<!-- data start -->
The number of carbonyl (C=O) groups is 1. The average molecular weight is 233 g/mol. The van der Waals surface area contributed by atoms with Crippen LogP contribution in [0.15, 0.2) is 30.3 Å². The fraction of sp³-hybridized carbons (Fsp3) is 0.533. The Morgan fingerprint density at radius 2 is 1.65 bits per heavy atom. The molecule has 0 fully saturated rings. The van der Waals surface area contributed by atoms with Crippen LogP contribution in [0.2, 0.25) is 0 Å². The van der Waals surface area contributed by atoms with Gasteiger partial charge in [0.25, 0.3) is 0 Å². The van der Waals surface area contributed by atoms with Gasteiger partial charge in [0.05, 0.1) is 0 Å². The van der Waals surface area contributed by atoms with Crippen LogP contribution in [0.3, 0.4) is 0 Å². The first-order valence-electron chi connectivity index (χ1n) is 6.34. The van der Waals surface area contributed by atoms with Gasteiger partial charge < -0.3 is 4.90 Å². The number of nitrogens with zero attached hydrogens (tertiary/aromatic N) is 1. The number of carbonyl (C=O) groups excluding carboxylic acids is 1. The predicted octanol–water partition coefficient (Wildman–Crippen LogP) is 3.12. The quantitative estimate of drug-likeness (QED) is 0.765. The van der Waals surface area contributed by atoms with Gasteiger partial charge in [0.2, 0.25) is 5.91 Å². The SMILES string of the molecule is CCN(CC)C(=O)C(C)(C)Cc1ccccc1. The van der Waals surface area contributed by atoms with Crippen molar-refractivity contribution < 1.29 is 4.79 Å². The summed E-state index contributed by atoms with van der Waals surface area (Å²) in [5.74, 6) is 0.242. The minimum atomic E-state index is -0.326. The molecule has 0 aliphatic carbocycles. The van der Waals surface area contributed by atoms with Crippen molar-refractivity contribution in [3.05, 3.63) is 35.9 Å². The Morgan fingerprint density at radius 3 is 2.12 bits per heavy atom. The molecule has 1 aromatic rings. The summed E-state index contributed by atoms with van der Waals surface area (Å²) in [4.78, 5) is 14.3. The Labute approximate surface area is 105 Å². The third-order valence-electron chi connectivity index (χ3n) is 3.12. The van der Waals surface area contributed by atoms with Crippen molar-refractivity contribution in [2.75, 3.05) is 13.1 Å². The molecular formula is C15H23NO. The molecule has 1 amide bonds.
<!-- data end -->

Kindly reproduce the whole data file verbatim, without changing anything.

The number of carbonyl (C=O) groups is 1. The average molecular weight is 233 g/mol. The van der Waals surface area contributed by atoms with Crippen LogP contribution in [0.15, 0.2) is 30.3 Å². The fraction of sp³-hybridized carbons (Fsp3) is 0.533. The Morgan fingerprint density at radius 2 is 1.65 bits per heavy atom. The molecule has 0 fully saturated rings. The van der Waals surface area contributed by atoms with Crippen LogP contribution in [0.2, 0.25) is 0 Å². The van der Waals surface area contributed by atoms with Gasteiger partial charge in [0.25, 0.3) is 0 Å². The van der Waals surface area contributed by atoms with Gasteiger partial charge in [0.05, 0.1) is 0 Å². The van der Waals surface area contributed by atoms with Crippen LogP contribution in [0.3, 0.4) is 0 Å². The first-order valence-electron chi connectivity index (χ1n) is 6.34. The van der Waals surface area contributed by atoms with Gasteiger partial charge < -0.3 is 4.90 Å². The number of nitrogens with zero attached hydrogens (tertiary/aromatic N) is 1. The number of carbonyl (C=O) groups excluding carboxylic acids is 1. The predicted octanol–water partition coefficient (Wildman–Crippen LogP) is 3.12. The quantitative estimate of drug-likeness (QED) is 0.765. The van der Waals surface area contributed by atoms with Gasteiger partial charge in [0.2, 0.25) is 5.91 Å². The SMILES string of the molecule is CCN(CC)C(=O)C(C)(C)Cc1ccccc1. The van der Waals surface area contributed by atoms with Crippen molar-refractivity contribution < 1.29 is 4.79 Å². The summed E-state index contributed by atoms with van der Waals surface area (Å²) in [5.74, 6) is 0.242. The minimum atomic E-state index is -0.326. The molecule has 0 aliphatic carbocycles. The van der Waals surface area contributed by atoms with Crippen molar-refractivity contribution in [3.05, 3.63) is 35.9 Å². The Morgan fingerprint density at radius 3 is 2.12 bits per heavy atom. The molecule has 1 aromatic rings. The summed E-state index contributed by atoms with van der Waals surface area (Å²) in [4.78, 5) is 14.3. The Labute approximate surface area is 105 Å². The third-order valence-electron chi connectivity index (χ3n) is 3.12. The van der Waals surface area contributed by atoms with Crippen molar-refractivity contribution in [2.75, 3.05) is 13.1 Å². The molecular formula is C15H23NO. The molecule has 1 amide bonds.